Tuesday 22 January 2013

EU want in or EU want out?

We have avoided mentioning it much here. Mainly because the arguments for an in/out referendum and a further fusing of the UK to to the EU isn't much of a real issue. Much like the Obama election , the result isn't in doubt.

In any referendum the nation would vote to stay in the EU, but to be allowed to have some minimal power restored. Probably the working time directive which we ignore anyway. Immigration would be the issue citizens would like to have control over, but that isn't going to happen. A slight move on  citizens being able to claim benefits in any member country from day of arrival to maybe after 3 or 6 months or something might be as far as Brussels would be prepared to go. 

The EU actually wants greater powers. A larger budget. Control of nation states finances. Its not going to start unraveling what it has already achieved just to placate a nation that isn't going to really leave anyway. Sure, the UK might become 'uncooperative.' But that's about it. 
No poll has the UK wishing to leave the EU over treaty negotiation.
Not nearly enough of the population want to leave and no amount of huffing and puffing and pointing to idiotic banana rules or millions of new arrivals from Bulgaria will change the opinion polls much. So that's that. 

For eurosceptics the Liberals are in love with the EU and would have the UK join the euro and become a proper , respectful, member state. 
Labour is very keen on the EU and only pretends towards mild euroscepticism to retain its large working class vote share. Its unlikely to want to join the euro anytime soon, but wouldn't rule out joining at a later date. 
Cameron's Tories, maybe as many as a third,  are unhappy with Brussels so he will plot a course to try and win something from Brussels, possibly in exchange for agreeing to that 10 year increased budget that the EU wants.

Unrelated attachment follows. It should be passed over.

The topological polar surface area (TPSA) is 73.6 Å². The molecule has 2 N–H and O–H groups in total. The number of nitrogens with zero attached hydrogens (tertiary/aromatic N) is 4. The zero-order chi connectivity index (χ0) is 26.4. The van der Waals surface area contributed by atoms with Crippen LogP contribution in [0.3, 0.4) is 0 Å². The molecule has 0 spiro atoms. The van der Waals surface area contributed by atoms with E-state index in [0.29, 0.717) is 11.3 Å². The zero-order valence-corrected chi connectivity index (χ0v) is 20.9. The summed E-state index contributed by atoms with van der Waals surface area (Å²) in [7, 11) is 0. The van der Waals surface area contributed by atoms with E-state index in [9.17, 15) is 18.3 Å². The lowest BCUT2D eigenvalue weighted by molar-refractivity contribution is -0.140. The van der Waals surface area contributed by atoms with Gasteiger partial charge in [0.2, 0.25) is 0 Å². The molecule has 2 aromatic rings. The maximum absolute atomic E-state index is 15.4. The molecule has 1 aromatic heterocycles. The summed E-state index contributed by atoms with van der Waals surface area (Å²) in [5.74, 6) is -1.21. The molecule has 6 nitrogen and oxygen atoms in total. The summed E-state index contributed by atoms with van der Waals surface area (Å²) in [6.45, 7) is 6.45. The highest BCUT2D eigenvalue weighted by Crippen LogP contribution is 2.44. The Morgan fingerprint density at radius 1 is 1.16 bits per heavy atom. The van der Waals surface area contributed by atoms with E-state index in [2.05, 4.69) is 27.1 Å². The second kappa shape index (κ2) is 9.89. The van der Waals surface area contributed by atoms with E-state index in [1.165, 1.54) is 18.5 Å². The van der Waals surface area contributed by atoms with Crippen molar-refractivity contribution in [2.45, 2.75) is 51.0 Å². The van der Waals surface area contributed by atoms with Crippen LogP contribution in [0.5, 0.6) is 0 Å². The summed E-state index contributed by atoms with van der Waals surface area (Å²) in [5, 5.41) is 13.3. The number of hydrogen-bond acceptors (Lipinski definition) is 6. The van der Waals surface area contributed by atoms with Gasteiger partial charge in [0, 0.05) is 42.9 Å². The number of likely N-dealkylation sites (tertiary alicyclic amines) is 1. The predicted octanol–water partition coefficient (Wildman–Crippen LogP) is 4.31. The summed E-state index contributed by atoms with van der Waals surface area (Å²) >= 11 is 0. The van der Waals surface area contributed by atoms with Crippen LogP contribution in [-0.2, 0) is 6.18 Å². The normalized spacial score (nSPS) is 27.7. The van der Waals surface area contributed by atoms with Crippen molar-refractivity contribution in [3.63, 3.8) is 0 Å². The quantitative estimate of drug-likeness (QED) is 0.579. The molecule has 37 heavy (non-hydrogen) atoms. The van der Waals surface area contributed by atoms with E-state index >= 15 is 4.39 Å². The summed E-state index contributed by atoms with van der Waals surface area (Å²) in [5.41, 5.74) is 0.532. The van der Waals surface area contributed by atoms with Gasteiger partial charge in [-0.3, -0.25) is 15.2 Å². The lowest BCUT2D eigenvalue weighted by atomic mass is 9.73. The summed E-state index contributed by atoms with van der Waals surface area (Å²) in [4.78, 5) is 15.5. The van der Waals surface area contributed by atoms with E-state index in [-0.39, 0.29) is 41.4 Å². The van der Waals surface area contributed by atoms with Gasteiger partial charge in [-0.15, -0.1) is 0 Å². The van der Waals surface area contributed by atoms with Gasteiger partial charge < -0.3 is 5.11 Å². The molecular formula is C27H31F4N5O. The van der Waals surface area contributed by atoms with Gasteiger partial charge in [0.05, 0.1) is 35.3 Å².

UKIP, polling nicely, looking a better bet than the Liberals, but would be lucky to gain even 1 MP in an election. That gives them as much power and influence as the Greens. .. None.

Cameron is expected to say he would allow a referendum in 2015, AFTER the election. Good politics. Vote Dave and see if he'll really do it, or vote someone else and never, ever get the chance to vote on even mild reform. 
I expect Miliband, if the election looks winnable for him, will avoid any commitment that he would have to break. The EU is an issue he wants the Tories to implode on and not something that he wants opening any divisions in his own ranks.

So, for Eurosceptics, the future is bleak. The EU is as weak and as divided and as poor, and as unpopular and impotent as its ever been. Yet still the majority favour being in. In Greece, with daily riots, racism, fascism and communism on the rise, real, actual poverty, record 27% national unemployment, no realistic prospects of recovery shackled to the Euro, the populace voted to stay in.  Still vote to stay in.  And they have a party, an extreme party to be sure, but a party that COULD take them out. The devil you know carried the day.

There isn't really much reason to believe a referendum would produce a different result here.


Electro-Kevin said...

If I were Nigel Farage I would field as many UKIP candidates as possible, no matter what their quality.

- Destroy the Tory party by drawing in its disaffected voters

- Let Labour bankrupt the country

The people of Britain (a mild lot) will get pretty agitated about the EU and its malign effects then.